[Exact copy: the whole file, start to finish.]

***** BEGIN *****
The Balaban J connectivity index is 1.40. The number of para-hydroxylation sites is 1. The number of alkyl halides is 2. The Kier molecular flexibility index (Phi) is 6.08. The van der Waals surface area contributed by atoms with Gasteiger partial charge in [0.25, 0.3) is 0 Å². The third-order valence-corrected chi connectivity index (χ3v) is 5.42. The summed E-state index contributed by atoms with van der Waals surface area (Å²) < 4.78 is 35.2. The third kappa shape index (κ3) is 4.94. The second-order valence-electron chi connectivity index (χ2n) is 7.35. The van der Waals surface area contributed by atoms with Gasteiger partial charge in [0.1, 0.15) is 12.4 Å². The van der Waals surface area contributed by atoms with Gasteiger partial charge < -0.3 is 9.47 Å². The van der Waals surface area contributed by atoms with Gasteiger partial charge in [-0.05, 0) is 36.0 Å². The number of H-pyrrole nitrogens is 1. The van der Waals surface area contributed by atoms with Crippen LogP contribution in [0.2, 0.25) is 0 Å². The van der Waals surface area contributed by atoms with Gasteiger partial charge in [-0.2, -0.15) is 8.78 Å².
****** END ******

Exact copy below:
The Balaban J connectivity index is 1.40. The number of para-hydroxylation sites is 1. The number of alkyl halides is 2. The Kier molecular flexibility index (Phi) is 6.08. The van der Waals surface area contributed by atoms with Gasteiger partial charge in [0.25, 0.3) is 0 Å². The third-order valence-corrected chi connectivity index (χ3v) is 5.42. The summed E-state index contributed by atoms with van der Waals surface area (Å²) < 4.78 is 35.2. The third kappa shape index (κ3) is 4.94. The second-order valence-electron chi connectivity index (χ2n) is 7.35. The van der Waals surface area contributed by atoms with Gasteiger partial charge in [0.1, 0.15) is 12.4 Å². The van der Waals surface area contributed by atoms with Gasteiger partial charge < -0.3 is 9.47 Å². The van der Waals surface area contributed by atoms with Gasteiger partial charge in [-0.05, 0) is 36.0 Å². The number of H-pyrrole nitrogens is 1. The van der Waals surface area contributed by atoms with Crippen LogP contribution in [0.2, 0.25) is 0 Å². The van der Waals surface area contributed by atoms with Gasteiger partial charge in [-0.2, -0.15) is 8.78 Å².